The data in Table 3 complement the presented results, showing the efficiency P M P P T A l g o r i t h m / P M P P T in each MPPT algorithm. The efficiencies shown do not include losses in the boost converter (98% efficiency), and only the output power of the PV panel is considered to compute the ratio of the maximum available power. The values presented in Table 3 were obtained using simulation results, and Table 4 presents the results for HIL.

4.3. Required Hardware Resources

To evaluate the hardware resources required by each MPPT algorithm, a synthesis compilation was performed. The device used was an xc7z045ffg900-2 FPGA from a ZC706 board, and default synthesis configuration was applied. These results are presented in Table 5 as a percentage of occupation in the ZC706 FPGA.
The ZC706 FPGA was divided into two major sections: the processing system (PS) and programable logic (PL). The PS section is related to the ARM processor and is not the focus of the present study. The PL section contained all the implemented algorithms. This section contained 54,650 slices, 900 DSP, and some other dedicated hardware. Each slice contained eight registers, four LUTs, two F7 muxes, and one F8 mux. In total this FPGA contained 218,600 LUTs, 437,200 registers, 109,300 F7 muxes, and 54,650 F8 muxes. The registers are not presented in Table 5 because of their irrelevance in relation to the other components.
In terms of the hardware resources required for implementation, the cost of the FPGA could be determined for each of the algorithms under consideration. The comparison was conducted using a Xilinx 7 series FPGA, with specific hardware requirements varying between algorithms. Specifically, P&O, INC, and IC-INC require the XC7S6 FPGA from the Spartan family, while FL requires the XC7S25 FPGA. The ANN (G, T) algorithm can be implemented using the XC7S75 FPGA, whereas ANN (IC-INC) requires an Artix XC7A200T FPGA.
Considering only the hardware costs associated with implementing the algorithms, it can be estimated that P&O, INC, and IC-INC would cost approximately EUR 20 when implemented in a microcontroller. On the other hand, FL is estimated to cost twice as much, and ANN (G, T) would require five times more resources for microcontroller implementation. Finally, ANN (IC-INC) is estimated to require 15 times more resources than P&O, INC, and IC-INC in terms of hardware costs.
It is important to note that P&O, INC, and IC-INC can also be implemented in a microcontroller that costs only a few euros. In this case, the hardware resources available would be replaced by CPU usage, with the calculations performed sequentially; however, the cost would be substantially reduced. While FPGA implementation may be necessary for certain applications that require higher performance and greater processing power, such as ANNs, microcontroller implementation represents a more cost-effective solution for many other applications.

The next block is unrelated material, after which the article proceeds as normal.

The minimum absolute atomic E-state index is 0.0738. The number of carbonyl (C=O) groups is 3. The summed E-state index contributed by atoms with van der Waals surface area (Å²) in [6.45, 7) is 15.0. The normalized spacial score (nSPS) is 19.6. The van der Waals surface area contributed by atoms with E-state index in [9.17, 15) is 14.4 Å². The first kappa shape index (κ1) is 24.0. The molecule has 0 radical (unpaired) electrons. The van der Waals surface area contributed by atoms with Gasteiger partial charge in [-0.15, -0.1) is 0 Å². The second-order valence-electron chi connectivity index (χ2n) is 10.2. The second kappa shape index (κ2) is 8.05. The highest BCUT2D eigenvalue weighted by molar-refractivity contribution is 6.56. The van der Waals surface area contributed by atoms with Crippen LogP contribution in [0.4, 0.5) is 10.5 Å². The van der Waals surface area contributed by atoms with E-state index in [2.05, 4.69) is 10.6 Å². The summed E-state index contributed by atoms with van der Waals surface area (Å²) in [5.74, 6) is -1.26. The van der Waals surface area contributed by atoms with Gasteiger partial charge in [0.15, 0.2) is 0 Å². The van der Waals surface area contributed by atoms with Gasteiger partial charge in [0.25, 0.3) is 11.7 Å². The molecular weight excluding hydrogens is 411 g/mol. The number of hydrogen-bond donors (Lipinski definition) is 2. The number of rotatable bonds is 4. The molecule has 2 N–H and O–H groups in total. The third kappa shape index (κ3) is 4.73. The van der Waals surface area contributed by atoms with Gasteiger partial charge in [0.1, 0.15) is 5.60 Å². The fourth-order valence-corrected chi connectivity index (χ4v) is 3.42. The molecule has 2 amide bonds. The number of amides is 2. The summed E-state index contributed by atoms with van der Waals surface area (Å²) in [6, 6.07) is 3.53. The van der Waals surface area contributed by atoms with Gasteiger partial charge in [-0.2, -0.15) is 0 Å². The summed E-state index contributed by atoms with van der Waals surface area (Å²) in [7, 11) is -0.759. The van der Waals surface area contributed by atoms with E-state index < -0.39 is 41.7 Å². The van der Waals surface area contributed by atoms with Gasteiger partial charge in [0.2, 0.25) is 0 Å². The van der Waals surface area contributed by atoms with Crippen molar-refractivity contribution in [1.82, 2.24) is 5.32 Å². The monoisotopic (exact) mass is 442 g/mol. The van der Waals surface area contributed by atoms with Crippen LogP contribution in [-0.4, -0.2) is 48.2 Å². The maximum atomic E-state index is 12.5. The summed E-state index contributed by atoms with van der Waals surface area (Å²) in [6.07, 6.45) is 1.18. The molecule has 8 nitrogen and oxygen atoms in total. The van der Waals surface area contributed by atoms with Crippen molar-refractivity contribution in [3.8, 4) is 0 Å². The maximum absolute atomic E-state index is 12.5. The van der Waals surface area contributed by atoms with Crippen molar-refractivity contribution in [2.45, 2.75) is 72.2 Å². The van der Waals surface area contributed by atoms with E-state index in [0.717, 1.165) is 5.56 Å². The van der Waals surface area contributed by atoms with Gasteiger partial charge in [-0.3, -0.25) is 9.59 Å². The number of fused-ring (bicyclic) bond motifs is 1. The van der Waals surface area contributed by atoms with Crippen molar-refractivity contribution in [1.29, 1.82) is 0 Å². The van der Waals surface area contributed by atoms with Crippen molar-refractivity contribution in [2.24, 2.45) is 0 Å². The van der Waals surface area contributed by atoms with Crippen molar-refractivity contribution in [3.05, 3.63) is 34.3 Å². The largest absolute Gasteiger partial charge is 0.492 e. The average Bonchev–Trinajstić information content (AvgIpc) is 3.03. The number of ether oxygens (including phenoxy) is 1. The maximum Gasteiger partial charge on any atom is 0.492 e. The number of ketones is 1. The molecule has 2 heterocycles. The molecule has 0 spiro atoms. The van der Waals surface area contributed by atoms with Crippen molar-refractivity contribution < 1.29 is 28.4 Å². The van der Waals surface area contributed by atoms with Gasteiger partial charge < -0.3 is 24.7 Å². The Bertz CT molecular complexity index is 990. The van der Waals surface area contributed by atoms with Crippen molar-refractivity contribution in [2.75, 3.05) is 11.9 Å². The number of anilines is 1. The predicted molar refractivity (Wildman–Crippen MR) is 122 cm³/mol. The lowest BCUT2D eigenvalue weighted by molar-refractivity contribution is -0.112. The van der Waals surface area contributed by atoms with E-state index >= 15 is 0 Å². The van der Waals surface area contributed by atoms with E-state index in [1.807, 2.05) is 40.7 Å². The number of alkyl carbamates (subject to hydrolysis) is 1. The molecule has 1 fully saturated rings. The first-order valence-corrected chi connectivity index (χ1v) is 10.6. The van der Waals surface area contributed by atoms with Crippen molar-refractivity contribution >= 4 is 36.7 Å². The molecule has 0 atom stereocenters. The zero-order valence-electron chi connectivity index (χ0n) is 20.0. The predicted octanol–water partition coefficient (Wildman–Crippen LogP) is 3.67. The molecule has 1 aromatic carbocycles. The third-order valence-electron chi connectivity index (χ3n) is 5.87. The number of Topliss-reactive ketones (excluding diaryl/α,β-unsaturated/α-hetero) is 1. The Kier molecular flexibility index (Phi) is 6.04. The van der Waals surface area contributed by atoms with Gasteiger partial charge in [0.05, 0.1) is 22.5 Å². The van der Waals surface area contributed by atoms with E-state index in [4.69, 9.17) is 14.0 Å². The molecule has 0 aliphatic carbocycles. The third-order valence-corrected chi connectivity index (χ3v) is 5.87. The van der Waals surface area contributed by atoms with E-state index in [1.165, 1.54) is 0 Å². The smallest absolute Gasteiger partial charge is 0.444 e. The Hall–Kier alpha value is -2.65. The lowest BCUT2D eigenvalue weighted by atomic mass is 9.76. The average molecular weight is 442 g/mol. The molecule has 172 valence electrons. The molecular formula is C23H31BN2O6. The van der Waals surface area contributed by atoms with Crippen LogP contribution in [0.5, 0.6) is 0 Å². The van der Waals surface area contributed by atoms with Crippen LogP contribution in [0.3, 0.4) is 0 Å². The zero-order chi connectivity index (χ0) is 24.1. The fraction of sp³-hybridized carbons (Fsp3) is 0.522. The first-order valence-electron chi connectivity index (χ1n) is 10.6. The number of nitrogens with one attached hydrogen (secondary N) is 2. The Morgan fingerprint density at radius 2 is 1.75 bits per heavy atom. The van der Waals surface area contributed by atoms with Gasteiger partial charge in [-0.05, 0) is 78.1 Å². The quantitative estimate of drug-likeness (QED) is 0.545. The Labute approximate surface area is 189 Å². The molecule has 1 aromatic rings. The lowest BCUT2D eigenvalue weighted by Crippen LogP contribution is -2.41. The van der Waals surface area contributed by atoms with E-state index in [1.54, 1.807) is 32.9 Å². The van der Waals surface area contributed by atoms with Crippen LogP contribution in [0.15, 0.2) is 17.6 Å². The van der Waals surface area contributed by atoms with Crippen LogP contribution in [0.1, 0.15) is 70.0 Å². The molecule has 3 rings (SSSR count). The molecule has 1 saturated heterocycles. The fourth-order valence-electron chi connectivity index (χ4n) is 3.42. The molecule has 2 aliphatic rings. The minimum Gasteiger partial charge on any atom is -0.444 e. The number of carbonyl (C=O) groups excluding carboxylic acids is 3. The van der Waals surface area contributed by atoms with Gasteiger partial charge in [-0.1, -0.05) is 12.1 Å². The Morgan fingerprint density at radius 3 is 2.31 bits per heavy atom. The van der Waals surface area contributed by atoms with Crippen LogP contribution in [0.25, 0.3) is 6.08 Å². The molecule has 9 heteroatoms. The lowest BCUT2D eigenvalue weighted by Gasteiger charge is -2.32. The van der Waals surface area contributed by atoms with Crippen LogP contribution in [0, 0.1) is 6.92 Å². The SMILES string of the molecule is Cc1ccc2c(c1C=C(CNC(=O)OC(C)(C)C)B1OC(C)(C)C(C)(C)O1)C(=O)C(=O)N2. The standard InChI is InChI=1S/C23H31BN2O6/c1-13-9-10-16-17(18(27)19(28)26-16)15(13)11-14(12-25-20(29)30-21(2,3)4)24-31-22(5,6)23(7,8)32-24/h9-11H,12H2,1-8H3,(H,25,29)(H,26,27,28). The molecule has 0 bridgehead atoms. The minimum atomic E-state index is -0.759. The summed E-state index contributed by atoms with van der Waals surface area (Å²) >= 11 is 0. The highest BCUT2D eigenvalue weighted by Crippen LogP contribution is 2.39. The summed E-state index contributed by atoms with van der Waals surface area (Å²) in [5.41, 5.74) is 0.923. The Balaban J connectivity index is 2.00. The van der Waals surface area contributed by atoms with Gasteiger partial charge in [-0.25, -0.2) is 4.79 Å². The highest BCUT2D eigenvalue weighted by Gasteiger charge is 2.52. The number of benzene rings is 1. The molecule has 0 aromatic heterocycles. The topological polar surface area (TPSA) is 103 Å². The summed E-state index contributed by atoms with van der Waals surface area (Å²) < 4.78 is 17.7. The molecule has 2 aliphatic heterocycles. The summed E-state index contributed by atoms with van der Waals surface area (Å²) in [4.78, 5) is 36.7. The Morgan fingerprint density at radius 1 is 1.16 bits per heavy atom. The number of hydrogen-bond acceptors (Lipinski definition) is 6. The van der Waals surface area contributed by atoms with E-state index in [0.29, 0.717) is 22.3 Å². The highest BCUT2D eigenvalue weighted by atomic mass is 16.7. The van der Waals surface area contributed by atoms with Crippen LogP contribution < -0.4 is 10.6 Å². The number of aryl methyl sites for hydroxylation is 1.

5. Discussion

The results obtained in this study show that the presented methods respond differently when exposed to different variations in irradiance. Additionally, during steady-state simulations, all algorithms showed effectiveness values exceeding 99%. However, in HIL simulations, the ANN (G, T) exhibits a comparatively lower effectiveness value. Nevertheless, no MPPT algorithm achieves perfect effectiveness. According to our analysis of the response times and oscillations in the voltage and current of the PV, all the algorithms have good response times. In terms of oscillation, the INC, FL, and ANN (G, T) present lower oscillation than the other methods.
According to our analysis of Table 3, the algorithms with the greatest efficiency are the new IC-INC and the ANN (G, T). The IC-INC method is also effective in creating datasets to train high-performance ANNs that are not dependent on measured values of irradiance and PV cell temperature. The simulation results show that FL, IC-INC, and ANN algorithms achieved efficiencies above 99% in all the tested scenarios. In terms of implementation, the proposed IC-INC algorithm does not require a high number of resources, with values slightly higher than P&O and INC.
The fuzzy logic and neural networks algorithms also achieve good results in most scenarios; however, more resources are necessary for FPGA implementation.
The behaviors shown in the results of the HIL and simulation are very similar in most cases; however, in FL implementation, some changes are visible in the slow variation test.